Trump's Warped Definition of Free Speech - 2020-05-29
Palin's remarks were widely ridiculed at the time. The First Amendment, commentators on the right and the left pointed out, protects the freedom of speech, not the freedom from criticism. You have the right to speak, and others have the right to praise, mock, or ignore you as they see fit.
As absurd as it may sound, Palin's bizarre interpretation of the First Amendment has now been adopted by the president of the United States. On Tuesday, the social-media company Twitter added a label to one of the president's tweets, which falsely declared that mail-in ballots would be "substantially fraudulent," urging users to "get the facts about mail-in voting." Twitter did not ban Trump from the platform, or censor his tweet, although it would have been fully within its rights to do so, and in accordance with its own terms of service. It merely appended additional context showing that the president's claim was false.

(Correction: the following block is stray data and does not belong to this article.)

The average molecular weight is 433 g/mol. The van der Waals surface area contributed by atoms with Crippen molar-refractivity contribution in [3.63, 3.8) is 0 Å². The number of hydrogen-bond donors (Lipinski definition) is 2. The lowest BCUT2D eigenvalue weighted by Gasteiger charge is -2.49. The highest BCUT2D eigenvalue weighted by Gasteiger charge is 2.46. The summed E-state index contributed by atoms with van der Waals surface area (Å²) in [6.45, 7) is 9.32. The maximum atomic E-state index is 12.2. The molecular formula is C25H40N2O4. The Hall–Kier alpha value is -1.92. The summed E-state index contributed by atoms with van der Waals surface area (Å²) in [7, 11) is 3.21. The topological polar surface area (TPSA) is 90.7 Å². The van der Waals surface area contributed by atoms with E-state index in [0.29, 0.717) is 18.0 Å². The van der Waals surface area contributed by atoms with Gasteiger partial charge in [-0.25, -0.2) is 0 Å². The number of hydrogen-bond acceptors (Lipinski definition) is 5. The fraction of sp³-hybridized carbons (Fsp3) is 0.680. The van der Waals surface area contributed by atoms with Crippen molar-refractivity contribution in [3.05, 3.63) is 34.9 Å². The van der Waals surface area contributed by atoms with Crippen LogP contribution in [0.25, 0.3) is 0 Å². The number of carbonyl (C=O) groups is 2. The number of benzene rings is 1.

In retaliation, Trump signed an executive order yesterday afternoon directing the federal government to "reconsider the scope" of Section 230, a provision of federal law that shields companies from liability for content posted by their users. The First Amendment was explicitly written to protect the right of citizens to express opposition to their leaders; it says that Congress "shall make no law … abridging the freedom of speech, or of the press." But to the president, criticism of his falsehoods is a violation of his free-speech rights. This position reverses the purpose of the First Amendment, turning an individual right of freedom of expression into the right of the state to silence its critics.